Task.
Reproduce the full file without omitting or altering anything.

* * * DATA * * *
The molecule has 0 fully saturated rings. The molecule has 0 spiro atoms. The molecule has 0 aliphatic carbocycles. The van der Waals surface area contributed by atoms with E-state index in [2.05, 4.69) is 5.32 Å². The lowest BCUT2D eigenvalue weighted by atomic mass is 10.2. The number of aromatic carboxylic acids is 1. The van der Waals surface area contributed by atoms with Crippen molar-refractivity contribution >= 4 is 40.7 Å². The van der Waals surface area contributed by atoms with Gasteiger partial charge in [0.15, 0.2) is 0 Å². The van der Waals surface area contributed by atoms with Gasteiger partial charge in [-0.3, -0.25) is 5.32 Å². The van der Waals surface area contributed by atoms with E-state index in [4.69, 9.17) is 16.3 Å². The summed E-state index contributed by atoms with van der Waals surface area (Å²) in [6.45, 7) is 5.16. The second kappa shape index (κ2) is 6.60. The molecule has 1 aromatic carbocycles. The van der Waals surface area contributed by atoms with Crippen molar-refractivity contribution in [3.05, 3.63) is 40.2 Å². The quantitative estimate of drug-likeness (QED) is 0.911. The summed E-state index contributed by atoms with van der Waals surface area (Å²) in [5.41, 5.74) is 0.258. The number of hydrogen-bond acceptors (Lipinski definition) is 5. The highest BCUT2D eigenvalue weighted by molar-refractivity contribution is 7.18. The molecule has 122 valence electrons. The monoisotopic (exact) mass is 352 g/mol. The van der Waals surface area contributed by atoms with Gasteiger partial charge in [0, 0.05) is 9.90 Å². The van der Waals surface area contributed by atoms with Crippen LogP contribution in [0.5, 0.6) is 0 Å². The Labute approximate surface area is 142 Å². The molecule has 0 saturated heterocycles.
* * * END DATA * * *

The molecule has 0 fully saturated rings. The molecule has 0 spiro atoms. The molecule has 0 aliphatic carbocycles. The van der Waals surface area contributed by atoms with E-state index in [2.05, 4.69) is 5.32 Å². The lowest BCUT2D eigenvalue weighted by atomic mass is 10.2. The number of aromatic carboxylic acids is 1. The van der Waals surface area contributed by atoms with Crippen molar-refractivity contribution >= 4 is 40.7 Å². The van der Waals surface area contributed by atoms with Gasteiger partial charge in [0.15, 0.2) is 0 Å². The van der Waals surface area contributed by atoms with Gasteiger partial charge in [-0.3, -0.25) is 5.32 Å². The van der Waals surface area contributed by atoms with E-state index in [4.69, 9.17) is 16.3 Å². The summed E-state index contributed by atoms with van der Waals surface area (Å²) in [6.45, 7) is 5.16. The second kappa shape index (κ2) is 6.60. The molecule has 1 aromatic carbocycles. The van der Waals surface area contributed by atoms with Crippen molar-refractivity contribution in [3.05, 3.63) is 40.2 Å². The quantitative estimate of drug-likeness (QED) is 0.911. The summed E-state index contributed by atoms with van der Waals surface area (Å²) in [5.41, 5.74) is 0.258. The number of hydrogen-bond acceptors (Lipinski definition) is 5. The highest BCUT2D eigenvalue weighted by molar-refractivity contribution is 7.18. The molecule has 122 valence electrons. The monoisotopic (exact) mass is 352 g/mol. The van der Waals surface area contributed by atoms with Gasteiger partial charge in [0, 0.05) is 9.90 Å². The van der Waals surface area contributed by atoms with Crippen LogP contribution in [0.5, 0.6) is 0 Å². The Labute approximate surface area is 142 Å². The molecule has 0 saturated heterocycles.